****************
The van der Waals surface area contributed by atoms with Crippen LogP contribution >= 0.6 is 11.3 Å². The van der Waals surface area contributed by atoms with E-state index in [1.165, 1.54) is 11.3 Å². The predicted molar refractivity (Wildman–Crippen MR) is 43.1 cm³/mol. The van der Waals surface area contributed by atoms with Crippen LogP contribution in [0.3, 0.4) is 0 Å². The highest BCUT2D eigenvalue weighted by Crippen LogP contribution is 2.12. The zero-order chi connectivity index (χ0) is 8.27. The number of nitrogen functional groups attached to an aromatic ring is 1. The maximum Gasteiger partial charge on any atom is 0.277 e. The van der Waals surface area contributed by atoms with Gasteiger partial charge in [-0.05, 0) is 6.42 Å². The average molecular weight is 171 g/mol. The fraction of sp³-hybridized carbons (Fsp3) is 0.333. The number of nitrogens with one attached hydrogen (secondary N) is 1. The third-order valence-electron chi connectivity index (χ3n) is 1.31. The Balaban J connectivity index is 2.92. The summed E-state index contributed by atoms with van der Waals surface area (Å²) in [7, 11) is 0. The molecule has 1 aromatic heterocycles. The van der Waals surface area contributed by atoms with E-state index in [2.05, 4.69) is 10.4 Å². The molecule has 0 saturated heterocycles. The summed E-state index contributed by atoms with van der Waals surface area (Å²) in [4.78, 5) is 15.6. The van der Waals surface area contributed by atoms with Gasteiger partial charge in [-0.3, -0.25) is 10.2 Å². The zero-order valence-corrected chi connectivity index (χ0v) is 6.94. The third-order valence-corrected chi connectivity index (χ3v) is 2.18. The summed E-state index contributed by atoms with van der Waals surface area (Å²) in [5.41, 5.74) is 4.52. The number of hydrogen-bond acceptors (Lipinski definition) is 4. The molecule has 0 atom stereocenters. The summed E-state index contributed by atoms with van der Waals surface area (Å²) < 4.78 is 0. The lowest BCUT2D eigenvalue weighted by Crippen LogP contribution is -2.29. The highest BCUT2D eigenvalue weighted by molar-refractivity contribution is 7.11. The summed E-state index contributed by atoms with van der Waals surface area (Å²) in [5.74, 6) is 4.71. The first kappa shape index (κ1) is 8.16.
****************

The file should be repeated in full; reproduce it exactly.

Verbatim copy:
The van der Waals surface area contributed by atoms with Crippen LogP contribution >= 0.6 is 11.3 Å². The van der Waals surface area contributed by atoms with E-state index in [1.165, 1.54) is 11.3 Å². The predicted molar refractivity (Wildman–Crippen MR) is 43.1 cm³/mol. The van der Waals surface area contributed by atoms with Crippen LogP contribution in [0.3, 0.4) is 0 Å². The highest BCUT2D eigenvalue weighted by Crippen LogP contribution is 2.12. The zero-order chi connectivity index (χ0) is 8.27. The number of nitrogen functional groups attached to an aromatic ring is 1. The maximum Gasteiger partial charge on any atom is 0.277 e. The van der Waals surface area contributed by atoms with Gasteiger partial charge in [-0.05, 0) is 6.42 Å². The average molecular weight is 171 g/mol. The fraction of sp³-hybridized carbons (Fsp3) is 0.333. The number of nitrogens with one attached hydrogen (secondary N) is 1. The third-order valence-electron chi connectivity index (χ3n) is 1.31. The Balaban J connectivity index is 2.92. The summed E-state index contributed by atoms with van der Waals surface area (Å²) in [7, 11) is 0. The molecule has 1 aromatic heterocycles. The van der Waals surface area contributed by atoms with E-state index in [2.05, 4.69) is 10.4 Å². The molecule has 0 saturated heterocycles. The summed E-state index contributed by atoms with van der Waals surface area (Å²) in [4.78, 5) is 15.6. The van der Waals surface area contributed by atoms with Gasteiger partial charge in [-0.3, -0.25) is 10.2 Å². The zero-order valence-corrected chi connectivity index (χ0v) is 6.94. The third-order valence-corrected chi connectivity index (χ3v) is 2.18. The summed E-state index contributed by atoms with van der Waals surface area (Å²) in [5.41, 5.74) is 4.52. The number of hydrogen-bond acceptors (Lipinski definition) is 4. The molecule has 0 atom stereocenters. The summed E-state index contributed by atoms with van der Waals surface area (Å²) < 4.78 is 0. The lowest BCUT2D eigenvalue weighted by Crippen LogP contribution is -2.29. The highest BCUT2D eigenvalue weighted by molar-refractivity contribution is 7.11. The summed E-state index contributed by atoms with van der Waals surface area (Å²) in [5.74, 6) is 4.71. The first kappa shape index (κ1) is 8.16.